Backpacking dogs should at least partially support themselves.Â They should be able to carry about a week's worth of kibbles packed in a dog pack.Â Again, don't make the trailhead the first time she puts on the pack.Â Get it a month or two out, get her used to it, and gradually add a little weight.Dogs are not wild animals, and some dogs may need something to keep them warm in spring and fall.Â A small fleece blanket works for Gracie, but Alice doesn't need anything. In fact, she's a furnace and can add heat to your tent.Â My buddy's Border Collie finds a way to slip into the foot of his sleeping bag without waking him up.Â Smaller dogs may want to share, so consider a larger bag rather than a mummy. A canoe trip won't require the aerobic capacity that a long backpacking trip would, but you might need a dog PFD.Â Canine personal flotation devices are a must for non-swimmers, of course, but even dogs that can swim could use a little help.Â A friend has a Staffordshire Terrier (Pit Bull) that loves the water but swims like a U-boat.Â Dogs can get tired too, and like people, they can drown if they don't monitor their fatigue level, and most energetic dogs don't realize they're tired until they're really tired. In some areas, I prefer to give my dogs water that has been purified.Â This may sound overly cautious, and it's true that most dogs can drink stuff that would send us to the ER.Â But in some urbanized areas, there are pathogens in the water that you wouldn't drink, so why subject her that same stuff?Â Amoebic Dysentery can give your dog the runs.Â Not good for disposal etiquette. Whether it's filtering or a chemical treatment, just consider it. So that's the dog stuff.Â What about the owner stuff?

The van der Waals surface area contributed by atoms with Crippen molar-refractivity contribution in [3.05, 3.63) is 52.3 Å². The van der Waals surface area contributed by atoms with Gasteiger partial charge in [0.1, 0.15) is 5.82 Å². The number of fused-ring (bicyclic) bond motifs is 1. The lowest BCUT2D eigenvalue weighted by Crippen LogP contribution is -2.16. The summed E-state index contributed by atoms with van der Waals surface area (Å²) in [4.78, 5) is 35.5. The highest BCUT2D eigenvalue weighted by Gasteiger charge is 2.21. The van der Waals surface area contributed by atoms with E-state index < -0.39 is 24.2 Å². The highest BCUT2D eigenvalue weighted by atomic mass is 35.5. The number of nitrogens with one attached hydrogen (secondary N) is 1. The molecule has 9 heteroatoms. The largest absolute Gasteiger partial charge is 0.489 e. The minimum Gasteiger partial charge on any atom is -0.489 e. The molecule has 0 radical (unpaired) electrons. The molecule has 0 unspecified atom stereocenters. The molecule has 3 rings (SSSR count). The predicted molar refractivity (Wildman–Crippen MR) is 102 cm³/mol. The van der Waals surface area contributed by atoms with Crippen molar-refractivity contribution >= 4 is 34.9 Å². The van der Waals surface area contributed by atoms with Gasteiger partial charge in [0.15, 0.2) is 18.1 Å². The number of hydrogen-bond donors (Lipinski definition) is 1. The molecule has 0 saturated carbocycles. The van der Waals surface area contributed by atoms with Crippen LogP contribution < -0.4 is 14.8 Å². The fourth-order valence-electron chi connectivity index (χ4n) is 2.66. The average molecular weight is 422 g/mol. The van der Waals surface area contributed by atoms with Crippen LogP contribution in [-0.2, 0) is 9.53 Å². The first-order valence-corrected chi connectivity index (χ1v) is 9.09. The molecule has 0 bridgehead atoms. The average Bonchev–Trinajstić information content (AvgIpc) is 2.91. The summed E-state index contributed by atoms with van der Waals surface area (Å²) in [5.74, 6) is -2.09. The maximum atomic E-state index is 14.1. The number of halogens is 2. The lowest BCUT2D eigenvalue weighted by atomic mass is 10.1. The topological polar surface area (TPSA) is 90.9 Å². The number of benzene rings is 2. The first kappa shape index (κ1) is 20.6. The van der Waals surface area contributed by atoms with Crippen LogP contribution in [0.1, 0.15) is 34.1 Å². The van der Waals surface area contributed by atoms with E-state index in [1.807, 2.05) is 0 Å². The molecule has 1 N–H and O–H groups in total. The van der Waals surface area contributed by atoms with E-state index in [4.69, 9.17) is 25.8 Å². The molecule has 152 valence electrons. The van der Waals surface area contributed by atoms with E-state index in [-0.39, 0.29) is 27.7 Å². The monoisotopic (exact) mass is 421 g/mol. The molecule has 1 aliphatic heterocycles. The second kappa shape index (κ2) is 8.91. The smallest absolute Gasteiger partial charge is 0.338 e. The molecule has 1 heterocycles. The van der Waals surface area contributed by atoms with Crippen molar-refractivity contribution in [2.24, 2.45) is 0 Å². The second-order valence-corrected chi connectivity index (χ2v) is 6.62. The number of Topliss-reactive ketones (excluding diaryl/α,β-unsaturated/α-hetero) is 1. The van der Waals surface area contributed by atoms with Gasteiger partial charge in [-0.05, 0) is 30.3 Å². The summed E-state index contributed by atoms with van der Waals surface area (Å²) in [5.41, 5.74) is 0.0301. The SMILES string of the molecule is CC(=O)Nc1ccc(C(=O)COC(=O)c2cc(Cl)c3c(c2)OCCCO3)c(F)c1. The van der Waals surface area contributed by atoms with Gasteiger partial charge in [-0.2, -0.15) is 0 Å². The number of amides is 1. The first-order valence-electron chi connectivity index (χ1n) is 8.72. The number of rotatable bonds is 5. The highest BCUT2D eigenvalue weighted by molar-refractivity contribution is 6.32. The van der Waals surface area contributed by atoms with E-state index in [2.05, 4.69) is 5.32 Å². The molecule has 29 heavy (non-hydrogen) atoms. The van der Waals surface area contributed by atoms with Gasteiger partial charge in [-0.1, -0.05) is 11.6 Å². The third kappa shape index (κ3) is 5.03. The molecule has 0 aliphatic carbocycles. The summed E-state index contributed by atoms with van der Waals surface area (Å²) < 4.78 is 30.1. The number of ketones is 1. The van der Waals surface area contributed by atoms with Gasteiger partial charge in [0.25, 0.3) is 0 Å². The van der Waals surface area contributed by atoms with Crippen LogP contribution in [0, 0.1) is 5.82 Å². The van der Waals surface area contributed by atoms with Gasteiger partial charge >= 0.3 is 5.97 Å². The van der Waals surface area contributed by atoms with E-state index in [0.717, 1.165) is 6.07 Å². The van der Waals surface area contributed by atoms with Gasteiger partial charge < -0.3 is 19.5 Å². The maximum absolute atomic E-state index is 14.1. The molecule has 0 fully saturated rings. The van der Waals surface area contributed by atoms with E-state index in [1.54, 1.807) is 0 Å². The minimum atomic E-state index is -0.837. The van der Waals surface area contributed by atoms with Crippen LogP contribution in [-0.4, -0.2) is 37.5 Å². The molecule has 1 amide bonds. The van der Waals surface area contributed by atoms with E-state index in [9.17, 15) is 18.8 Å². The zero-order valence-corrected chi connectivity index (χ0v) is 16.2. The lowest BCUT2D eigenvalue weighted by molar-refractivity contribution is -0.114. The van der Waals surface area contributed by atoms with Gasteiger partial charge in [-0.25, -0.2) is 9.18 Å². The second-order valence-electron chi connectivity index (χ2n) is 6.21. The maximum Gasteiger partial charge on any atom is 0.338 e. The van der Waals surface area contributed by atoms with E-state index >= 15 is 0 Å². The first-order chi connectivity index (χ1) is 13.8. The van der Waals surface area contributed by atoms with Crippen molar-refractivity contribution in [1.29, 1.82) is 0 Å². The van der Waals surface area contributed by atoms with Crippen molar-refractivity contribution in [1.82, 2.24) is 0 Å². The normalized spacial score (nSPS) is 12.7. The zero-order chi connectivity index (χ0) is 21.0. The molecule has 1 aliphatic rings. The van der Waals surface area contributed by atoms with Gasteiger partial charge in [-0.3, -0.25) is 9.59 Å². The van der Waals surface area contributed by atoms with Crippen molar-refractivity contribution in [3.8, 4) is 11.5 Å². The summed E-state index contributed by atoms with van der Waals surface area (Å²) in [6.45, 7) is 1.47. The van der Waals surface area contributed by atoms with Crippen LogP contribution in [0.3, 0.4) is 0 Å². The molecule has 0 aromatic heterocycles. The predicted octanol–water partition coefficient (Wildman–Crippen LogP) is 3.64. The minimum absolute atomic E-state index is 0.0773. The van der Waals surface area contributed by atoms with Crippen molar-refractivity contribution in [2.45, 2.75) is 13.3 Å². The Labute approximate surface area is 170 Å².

"The way of a canoe is the way of the wilderness, and of a freedom almost forgotten. It is an antidote to insecurity, the open door to waterways of ages past, and a way of life with profound and abiding satisfactions. When a man is part of his canoe, he is part of all that canoes have ever known.â - Sigurd Olson